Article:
In Syria, the United States and its allies have supported an insurgency right from the day one. In Daraa, middle of March 2011, this was not a protest movement, it was not the case that they were opposition groups within Syria; this was an insurrection. The mercenaries were trained and recruited in the Persian Gulf states, financed by the Western military alliance and were involved in countless atrocities which were casually blamed on the government. That, in essence, has been the modus operandi of the United States. It supports these Al-Qaeda affiliated rebels, sends them in, they kill people, and then the government is blamed and the actual architects of this military operation and intelligence operations are never identified.

The Al-Qaeda affiliated rebels, who committed atrocities in Syria, are not responsible for those acts. They are hired-killers; I think we have to understand that very carefully. Previously, they wouldn’t say that they were responsible. They would simply say that it was the government that is responsible for the killings. Now, they will acknowledge because the information is getting out that it is the rebels who are responsible. I would say that the rebels are the instruments of the Western military alliance; who is behind the rebels is the United States and its allies, operating through various complex channels? But essentially the notion conveyed by the US government, which is picked up by the media, that the United States is intervening with a view to restoring democracy to save the people’s lives is an absolute fallacy. It’s a big lie, because those lies have been lost as a result of the failure of the US interventionism; in the case of Syria, the objective is not only to destabilize the government; it’s to destroy the country, to destabilize the whole country and then take it as a territory. That’s what is stated.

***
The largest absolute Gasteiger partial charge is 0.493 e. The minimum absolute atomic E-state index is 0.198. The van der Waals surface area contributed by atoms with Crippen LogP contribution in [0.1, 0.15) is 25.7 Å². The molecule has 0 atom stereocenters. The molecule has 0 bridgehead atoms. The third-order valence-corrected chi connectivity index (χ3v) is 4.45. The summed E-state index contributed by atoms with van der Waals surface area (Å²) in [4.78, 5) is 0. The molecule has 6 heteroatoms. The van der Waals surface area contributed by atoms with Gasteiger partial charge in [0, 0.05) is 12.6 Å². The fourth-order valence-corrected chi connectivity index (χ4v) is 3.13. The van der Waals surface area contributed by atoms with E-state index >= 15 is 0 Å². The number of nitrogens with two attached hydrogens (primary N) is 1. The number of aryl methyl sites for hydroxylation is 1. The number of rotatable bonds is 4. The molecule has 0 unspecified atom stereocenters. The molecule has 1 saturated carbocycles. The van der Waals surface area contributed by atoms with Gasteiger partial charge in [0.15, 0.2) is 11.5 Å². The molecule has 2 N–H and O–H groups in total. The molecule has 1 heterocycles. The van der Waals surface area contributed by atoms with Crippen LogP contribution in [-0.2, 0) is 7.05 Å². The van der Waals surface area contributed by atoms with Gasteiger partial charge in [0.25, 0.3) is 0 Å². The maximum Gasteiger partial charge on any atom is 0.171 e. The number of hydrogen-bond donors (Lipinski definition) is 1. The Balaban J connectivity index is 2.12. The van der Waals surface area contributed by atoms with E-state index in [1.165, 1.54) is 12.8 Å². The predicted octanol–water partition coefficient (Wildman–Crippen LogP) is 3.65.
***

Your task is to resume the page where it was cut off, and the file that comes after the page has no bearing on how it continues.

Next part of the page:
If we go back to the liberal doctrine of the United States of America and its commitment to democracy, we find it a fallacy and a fig democracy. In fact the tendency, in America and many Western countries, is toward the militarization of justice and derogation of fundamental human rights, both nationally and internationally. That is something which has emerged now and it’s a motif and an object of debate in the United States, when the decision taken by the US Congress to the effect that the head of state, President Obama, can actually order the assassination of US citizens. In other words, the process of extrajudicial killings is allowed by the US Congress under the guise of the so-called War on Terrorism. So, the War on Terrorism which in effect constitutes an ideological construct to justify all these actions permits the head of state to designate individuals who can be killed. And we see that the United States is now involved in drone assassinations in north of Pakistan under the pretext that this is a War on Terrorism while in effect it’s killing the civilians.

So in effect, for the US Congress to actually allow the head of state to order the extrajudicial assassination of American citizens means that we are in effect within the contours of a police state where literally the more fundamental issues of law, justice and human rights have been scrapped.

Q: What do you think about the rights and civil liberties of the ethnic and religious minorities in the United States especially the Muslims and the African Americans? What’s your assessment of the way the government treats them? Are they enjoying equal rights with the other strata of the society?

A: First of all, the rights of the African American population have historical roots. There’s of course discrimination in the workplace, but there’s fundamentally discrimination in the sense that the African Americans don’t have access to the same education and healthcare as the white population has. I think that is one issue.

The issue of discrimination directed against Muslims, not only in the United States, but in different parts of the Western world, is another thing. I think the logic there is somewhat different. Because we are, first of all, dealing with an imperial agenda which consists of conquering the world’s oil and gas reserves. Now it just so happens that more than 60% of the oil and gas reserves lies in the Muslim lands. If we look at the geography, we have 60% of these reserves in the Middle East which spans from the tip of Saudi Arabia to the Caspian Sea basin where major producers are Saudi Arabia, Kuwait, Iraq, Iran, UAE and Qatar. There are oil and gas resources which are very large compared to those of the Western countries combined. That reaches more than 30 times the conventional oil reserves of the United States.